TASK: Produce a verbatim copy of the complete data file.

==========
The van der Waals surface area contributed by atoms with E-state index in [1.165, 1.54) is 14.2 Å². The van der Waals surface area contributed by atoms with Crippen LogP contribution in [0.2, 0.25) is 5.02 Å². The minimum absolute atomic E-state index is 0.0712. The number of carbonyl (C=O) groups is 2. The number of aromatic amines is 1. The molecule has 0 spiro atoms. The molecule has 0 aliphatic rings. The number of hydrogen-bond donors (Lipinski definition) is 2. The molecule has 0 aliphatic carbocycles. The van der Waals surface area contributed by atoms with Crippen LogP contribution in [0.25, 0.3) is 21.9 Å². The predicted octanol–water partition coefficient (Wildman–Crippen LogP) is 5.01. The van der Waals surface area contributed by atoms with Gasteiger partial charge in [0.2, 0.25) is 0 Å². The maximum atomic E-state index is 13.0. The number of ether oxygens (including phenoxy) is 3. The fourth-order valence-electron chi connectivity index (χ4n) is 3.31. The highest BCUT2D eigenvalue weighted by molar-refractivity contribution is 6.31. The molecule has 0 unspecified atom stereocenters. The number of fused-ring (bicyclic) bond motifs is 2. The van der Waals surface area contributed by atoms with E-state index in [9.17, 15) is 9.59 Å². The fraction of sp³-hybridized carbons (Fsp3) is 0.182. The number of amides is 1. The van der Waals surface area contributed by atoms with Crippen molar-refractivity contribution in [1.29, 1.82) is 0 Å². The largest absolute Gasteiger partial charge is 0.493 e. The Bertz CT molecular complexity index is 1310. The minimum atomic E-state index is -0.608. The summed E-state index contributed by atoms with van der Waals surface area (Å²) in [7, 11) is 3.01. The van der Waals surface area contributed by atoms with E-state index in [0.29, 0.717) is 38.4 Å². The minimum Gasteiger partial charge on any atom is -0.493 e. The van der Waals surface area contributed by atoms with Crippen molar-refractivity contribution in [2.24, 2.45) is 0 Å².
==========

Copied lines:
The van der Waals surface area contributed by atoms with E-state index in [1.165, 1.54) is 14.2 Å². The van der Waals surface area contributed by atoms with Crippen LogP contribution in [0.2, 0.25) is 5.02 Å². The minimum absolute atomic E-state index is 0.0712. The number of carbonyl (C=O) groups is 2. The number of aromatic amines is 1. The molecule has 0 spiro atoms. The molecule has 0 aliphatic rings. The number of hydrogen-bond donors (Lipinski definition) is 2. The molecule has 0 aliphatic carbocycles. The van der Waals surface area contributed by atoms with Crippen LogP contribution in [0.25, 0.3) is 21.9 Å². The predicted octanol–water partition coefficient (Wildman–Crippen LogP) is 5.01. The van der Waals surface area contributed by atoms with Gasteiger partial charge in [0.2, 0.25) is 0 Å². The maximum atomic E-state index is 13.0. The number of ether oxygens (including phenoxy) is 3. The fourth-order valence-electron chi connectivity index (χ4n) is 3.31. The highest BCUT2D eigenvalue weighted by molar-refractivity contribution is 6.31. The molecule has 0 unspecified atom stereocenters. The number of fused-ring (bicyclic) bond motifs is 2. The van der Waals surface area contributed by atoms with E-state index in [9.17, 15) is 9.59 Å². The fraction of sp³-hybridized carbons (Fsp3) is 0.182. The number of amides is 1. The van der Waals surface area contributed by atoms with Crippen molar-refractivity contribution in [1.29, 1.82) is 0 Å². The largest absolute Gasteiger partial charge is 0.493 e. The Bertz CT molecular complexity index is 1310. The minimum atomic E-state index is -0.608. The summed E-state index contributed by atoms with van der Waals surface area (Å²) in [7, 11) is 3.01. The van der Waals surface area contributed by atoms with E-state index in [0.29, 0.717) is 38.4 Å². The minimum Gasteiger partial charge on any atom is -0.493 e. The van der Waals surface area contributed by atoms with Crippen molar-refractivity contribution in [2.24, 2.45) is 0 Å².